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Staging the People: The Proletarian and His Double

Staging the People: The Proletarian and His Double

Current price: $19.95
Publication Date: September 3rd, 2019
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These essays from the 1970s mark the inception of the distinctive project that Jacques Rancière has pursued across forty years, with four interwoven themes: the study of working-class identity, of its philosophical interpretation, of “heretical” knowledge and of the relationship between work and leisure. For the short-lived journal Les Révoltes Logiques, Rancière wrote on subjects ranging across a hundred years, from the California Gold Rush to trade-union collaboration with fascism, from early feminism to the “dictatorship of the proletariat,” from the respectability of the Paris Exposition to the disrespectable carousing outside the Paris gates. Rancière characteristically combines telling historical detail with deep insight into the development of the popular mind. In a new preface, he explains why such “rude words” as “people,” “factory,” “proletarians” and “revolution” still need to be spoken.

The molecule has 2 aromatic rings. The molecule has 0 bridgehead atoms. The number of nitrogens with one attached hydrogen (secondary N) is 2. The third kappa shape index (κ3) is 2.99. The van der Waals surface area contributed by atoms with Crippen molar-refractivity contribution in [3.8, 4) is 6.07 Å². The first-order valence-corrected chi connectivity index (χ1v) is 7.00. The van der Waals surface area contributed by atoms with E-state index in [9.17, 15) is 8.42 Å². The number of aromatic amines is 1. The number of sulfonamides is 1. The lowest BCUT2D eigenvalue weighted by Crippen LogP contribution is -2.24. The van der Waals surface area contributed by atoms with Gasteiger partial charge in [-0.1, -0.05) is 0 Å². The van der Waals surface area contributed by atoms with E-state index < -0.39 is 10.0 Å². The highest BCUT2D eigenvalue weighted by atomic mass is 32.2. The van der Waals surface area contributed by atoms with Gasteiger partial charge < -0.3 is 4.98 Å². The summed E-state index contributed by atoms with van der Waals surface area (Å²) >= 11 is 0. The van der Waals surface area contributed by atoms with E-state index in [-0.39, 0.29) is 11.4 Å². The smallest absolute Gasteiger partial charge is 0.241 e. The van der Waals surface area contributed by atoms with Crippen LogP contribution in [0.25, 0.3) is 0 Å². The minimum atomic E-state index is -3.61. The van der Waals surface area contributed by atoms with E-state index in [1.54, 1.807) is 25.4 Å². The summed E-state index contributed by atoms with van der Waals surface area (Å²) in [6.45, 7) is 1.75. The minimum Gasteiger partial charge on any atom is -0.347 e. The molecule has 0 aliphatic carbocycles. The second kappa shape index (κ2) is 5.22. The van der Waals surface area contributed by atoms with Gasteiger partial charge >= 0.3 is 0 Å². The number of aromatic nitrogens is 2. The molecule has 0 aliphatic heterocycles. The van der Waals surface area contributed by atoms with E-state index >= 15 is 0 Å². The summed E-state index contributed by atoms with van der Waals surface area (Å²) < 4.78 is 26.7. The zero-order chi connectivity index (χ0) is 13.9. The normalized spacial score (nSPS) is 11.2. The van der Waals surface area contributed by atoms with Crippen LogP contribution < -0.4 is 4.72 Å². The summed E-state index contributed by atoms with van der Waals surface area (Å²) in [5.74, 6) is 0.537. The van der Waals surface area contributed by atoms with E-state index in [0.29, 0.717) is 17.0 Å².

About the Author

Jacques Rancière is Emeritus Professor of Philosophy at the University of Paris-VIII. His books include The Politics of Aesthetics, On the Shores of Politics, Short Voyages to the Land of the People, The Nights of Labor, Staging the People, and The Emancipated Spectator.

Praise for Staging the People: The Proletarian and His Double

“The essays in Staging the People provide both empirical-historical instantiations and the intellectual road map to the later explicit theoretical formulation in Disagreement for which he is more renowned in the anglophone world. What is evident in this collection of articles is that his more recent political theory must be understood as coming intentionally out of the earlier post ’68 empirical and historical works undertaken in an attempt to return ‘speech’ to the mere ‘voice’ of the oppressed, exploited, and marginalised, in whose name the intellectuals of the left have repeatedly spoken, with disastrous consequences.”
Capital & Class